#26
Quote by the humanity
Lennons big reason for not switching himself was he just got a new Rickenbacker

Lennon actually stole a hollow body from a show they were supposed to play. It was like midnight and there were still about eight bands to play. They left so they could catch the last bus (or train?) back to town and Lennon just picked up a guitar and was like, "Well, this trip wasn't a total bust.."
Lord Gold feeds from your orifices and he wants to see you sweat.
Lord Gold probes you publicly and makes your pussy wet.
Now say his name.....
#27
Quote by lordofthefood1
They left so they could catch the last bus (or train?) back to town and Lennon just picked up a guitar and was like, "Well, this trip wasn't a total bust.."


Typical scouser
#28
Quote by lordofthefood1
The funny thing about Macca is that he basically just 'had' to play bass. He was a guitarist and then the Beatles started to get into fruition and they kicked their bassist and one of them had to switch instruments and it ended up being him.


Actually their original bass player, Stuart Sutcliffe, quit the band to stay in Germany and go back to being an artist. He died in '61 of a brain tumour if I remember right. He and Lennon were the ones who actually came up with the name "Beatles".

Yeah...I have really amazingly stupid pieces of trivia stored in my head.


On Paul being acknowledged as a top ten bassist. I guess I'm not reading the same polls you folks are, because Macca always seems to make the top 10 or 20 bass players.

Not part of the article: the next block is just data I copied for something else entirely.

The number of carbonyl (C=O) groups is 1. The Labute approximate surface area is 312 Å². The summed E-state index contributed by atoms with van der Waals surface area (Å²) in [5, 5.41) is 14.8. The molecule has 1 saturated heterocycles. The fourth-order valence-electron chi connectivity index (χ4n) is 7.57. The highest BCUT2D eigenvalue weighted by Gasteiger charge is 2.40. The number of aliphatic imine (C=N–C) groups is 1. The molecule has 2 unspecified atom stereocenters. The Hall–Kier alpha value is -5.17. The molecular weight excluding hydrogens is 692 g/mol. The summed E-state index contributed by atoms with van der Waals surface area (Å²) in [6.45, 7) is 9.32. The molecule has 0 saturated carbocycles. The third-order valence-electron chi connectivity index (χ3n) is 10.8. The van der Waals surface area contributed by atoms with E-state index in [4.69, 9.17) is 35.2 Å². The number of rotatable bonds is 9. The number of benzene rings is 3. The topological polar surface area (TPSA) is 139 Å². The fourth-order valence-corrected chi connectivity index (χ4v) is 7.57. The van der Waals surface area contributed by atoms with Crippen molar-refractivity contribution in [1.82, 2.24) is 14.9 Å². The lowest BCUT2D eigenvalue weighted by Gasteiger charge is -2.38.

#30
Quote by anarkee
Actually their original bass player, Stuart Sutcliffe, quit the band to stay in Germany and go back to being an artist. He died in '61 of a brain tumour if I remember right. He and Lennon were the ones who actually came up with the name "Beatles".

Yeah...I have really amazingly stupid pieces of trivia stored in my head.


On Paul being acknowledged as a top ten bassist. I guess I'm not reading the same polls you folks are, because Macca always seems to make the top 10 or 20 bass players.

I paraphrased hoping somebody would post the story with name and numbers.

when I mean began to fruition, I mean the events leading up from Lennon and some bands before (wasn't the original idea for the beatles actually the silver beetles?). So like, I mean, the time including the spiritual precursor up until actually 'the beatles'.

I reread this and found it confusing, oh well...
Lord Gold feeds from your orifices and he wants to see you sweat.
Lord Gold probes you publicly and makes your pussy wet.
Now say his name.....
#31
Quote by lordofthefood1
Lennon actually stole a hollow body from a show they were supposed to play. It was like midnight and there were still about eight bands to play. They left so they could catch the last bus (or train?) back to town and Lennon just picked up a guitar and was like, "Well, this trip wasn't a total bust.."

according ot george harrison, john only paid £1 for his mapleglo rickenbacker, too. it was in a shop in hamburg, he paid £1 as a deposit and left the shop with it and never went back to pay the rest

Just as calibos said - Typical scouser

but people don't really recoginse the beatles for their musicianship as much as they recognise the songwriting.
Rig Winter 2017:

Fender Jazzmaster/Yamaha SG1000
Boss TU-3, DS-2, CS-3, EHX small stone, Danelectro delay
Laney VC30-112 with G12H30 speaker, or Session Rockette 30 for smaller gigs
Elixir Nanoweb 11-49 strings, Dunlop Jazz III XL picks
Shure SM57 mic in front of the amp
#32
Paul is dead died back in the 60s they got a look a like to be the new Paul.
Quote by kaptkegan
Don't think I've ever been sigged.


I pretty much never leave the drug thread anymore.
#33
You really necro bumped a thread that's almost a year old just to say that?
Quote by skater dan0
Damn you and your ninja-like modding